If you would like a refresher or training of the system, you can always sign up for our weekly webinars at http://www.karmadata.com/training

#IceBucketChallenge

abbywellskd —  August 8, 2014 — 1 Comment

I think by now if you are living in or around Boston you have heard of the #IceBucketChallenge to #StrikeoutALS.  The Ice Bucket Challenge was created to raise awareness for support of ALS and more specifically Pete Frates.  Pete is a former Boston College baseball captain who is battling the disease. If you are nominated to complete the challenge, you must film yourself pouring a bucket of ice water on your head, after nominating others to complete the challenge within 24 hours.  By now you have probably seen Pro Athletes, friends, family, and even politicians completing this challenge.

While watching Pete Frates’ video on his site, I learned what rewriting the end of ALS meant to him.  “Rewriting the end of ALS means raising money to get better research for treatment and ultimately finding a cure.”  So if you head over to karmadata, we can dig into the research part of ALS.  You are able to see below that the number of Industry Sponsored ALS trials are declining.  As Pete said, the way to a cure is through research.  We need to raise the amount of research that is being done.

ALS TrialsIf you head over to Sponsor Finder and search for ALS Trials, you will see that there are only 8 companies actively conducting ALS clinical trials.

ALS

 

Lastly, this data card below shows government funding.  John Hopkins University being the top organization who grants money to ALS.

ALS_Grant Money

 

So what does all this mean?  This challenge is to create awareness for ALS and I believe it is working.  When I log in to facebook, it’s the first thing I see and it fills my news feed from top to bottom.  By creating awareness, we are able to become more knowledgable on ALS and more likely to donate to the cause, which will hopefully result in more research.  With all of the visualizations on funding and number of companies/trials, you can see that ALS may not be something people are too aware of.  The Challenge will definitely not cure anything right away, but it is a big step in the right direction!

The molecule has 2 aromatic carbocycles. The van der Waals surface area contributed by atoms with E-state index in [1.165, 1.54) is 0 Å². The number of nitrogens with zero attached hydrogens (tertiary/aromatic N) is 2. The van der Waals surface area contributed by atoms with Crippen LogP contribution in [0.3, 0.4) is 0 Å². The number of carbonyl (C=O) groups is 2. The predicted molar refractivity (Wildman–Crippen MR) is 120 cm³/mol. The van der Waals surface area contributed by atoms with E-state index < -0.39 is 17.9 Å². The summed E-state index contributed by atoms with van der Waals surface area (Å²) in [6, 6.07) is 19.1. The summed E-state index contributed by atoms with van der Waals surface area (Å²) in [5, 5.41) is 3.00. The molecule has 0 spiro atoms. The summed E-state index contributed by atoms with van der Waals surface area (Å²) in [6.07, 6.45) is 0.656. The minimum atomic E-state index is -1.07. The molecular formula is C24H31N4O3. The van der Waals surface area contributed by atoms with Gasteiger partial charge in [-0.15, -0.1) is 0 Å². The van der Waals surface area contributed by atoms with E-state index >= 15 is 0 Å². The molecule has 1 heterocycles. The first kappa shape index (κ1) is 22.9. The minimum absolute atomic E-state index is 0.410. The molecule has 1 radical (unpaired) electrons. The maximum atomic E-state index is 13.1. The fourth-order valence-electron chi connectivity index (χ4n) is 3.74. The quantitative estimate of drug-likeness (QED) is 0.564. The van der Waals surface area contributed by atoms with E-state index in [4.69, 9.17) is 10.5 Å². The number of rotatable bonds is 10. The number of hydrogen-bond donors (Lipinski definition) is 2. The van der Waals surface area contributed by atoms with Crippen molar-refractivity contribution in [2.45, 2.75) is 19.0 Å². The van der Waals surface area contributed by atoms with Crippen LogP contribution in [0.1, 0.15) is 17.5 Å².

A couple of us here at karmadata have already donated to ALS and completed the Ice Bucket Challenge, even our CEO Sean Power who completed it last night!  We urge you to visit petefrates.com and donate!  You can also check out the sweet Frate Train gear at petefrates.storenvy.com

 

Vaccine Trials Data Card

At the karmadata HQ the developers have been working diligently to create more filters to expand the abilities that Sponsor Finder has.  There have been multiple additions already and we want to share them with you.  The first addition that has been made is the visualizations of trial timelines.  This gives the user the ability to quickly see a comparison between the actual vs. expected for a trial as well as different events that have occured.

trial timeline

After running a Sponsor Finder search, you will be able to find these visualizations by clicking on the number of trials in the middle of the green circle.  This will bring you to the list of clinical trials page.  Right away you are able to see the trial timelines right under it’s trial listing.

karmadata___Sponsor_Finder

 

Some of the events that you would be able to see on the timeline include: original/actual start and end dates, addition of trial sites, when a trial is announced, and enrollment dates.  The blue line is the current timeline and grey is the original timeline.  This will give our clients the ability to easily see trial delays/events instead of having to dig into the source.  In the end, saves you and your team time-which is what Sponsor Finder aims to do!  More updates on Sponsor Finder additions to follow.

KARMADATA SCREENSHOT
Users can identify over 7,500 global clinical trial sponsors, and over 500,000 management contacts (each with a business email) working at those sponsors.